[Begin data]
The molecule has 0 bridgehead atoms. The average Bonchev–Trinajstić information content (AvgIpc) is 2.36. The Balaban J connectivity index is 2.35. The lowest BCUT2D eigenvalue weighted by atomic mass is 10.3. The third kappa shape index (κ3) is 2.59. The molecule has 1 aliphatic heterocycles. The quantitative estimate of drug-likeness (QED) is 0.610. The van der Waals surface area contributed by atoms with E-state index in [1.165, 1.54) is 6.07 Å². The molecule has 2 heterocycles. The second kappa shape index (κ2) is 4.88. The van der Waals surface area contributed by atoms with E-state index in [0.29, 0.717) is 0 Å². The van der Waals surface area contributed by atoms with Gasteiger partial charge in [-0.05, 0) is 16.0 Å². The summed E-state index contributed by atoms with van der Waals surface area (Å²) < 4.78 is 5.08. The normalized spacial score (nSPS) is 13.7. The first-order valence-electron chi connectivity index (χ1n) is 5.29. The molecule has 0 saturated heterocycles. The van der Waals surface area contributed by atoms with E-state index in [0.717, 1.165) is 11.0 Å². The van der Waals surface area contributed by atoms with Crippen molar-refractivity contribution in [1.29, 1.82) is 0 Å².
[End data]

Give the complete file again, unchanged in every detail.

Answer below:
The molecule has 0 bridgehead atoms. The average Bonchev–Trinajstić information content (AvgIpc) is 2.36. The Balaban J connectivity index is 2.35. The lowest BCUT2D eigenvalue weighted by atomic mass is 10.3. The third kappa shape index (κ3) is 2.59. The molecule has 1 aliphatic heterocycles. The quantitative estimate of drug-likeness (QED) is 0.610. The van der Waals surface area contributed by atoms with E-state index in [1.165, 1.54) is 6.07 Å². The molecule has 2 heterocycles. The second kappa shape index (κ2) is 4.88. The van der Waals surface area contributed by atoms with E-state index in [0.29, 0.717) is 0 Å². The van der Waals surface area contributed by atoms with Gasteiger partial charge in [-0.05, 0) is 16.0 Å². The summed E-state index contributed by atoms with van der Waals surface area (Å²) < 4.78 is 5.08. The normalized spacial score (nSPS) is 13.7. The first-order valence-electron chi connectivity index (χ1n) is 5.29. The molecule has 0 saturated heterocycles. The van der Waals surface area contributed by atoms with E-state index in [0.717, 1.165) is 11.0 Å². The van der Waals surface area contributed by atoms with Crippen molar-refractivity contribution in [1.29, 1.82) is 0 Å².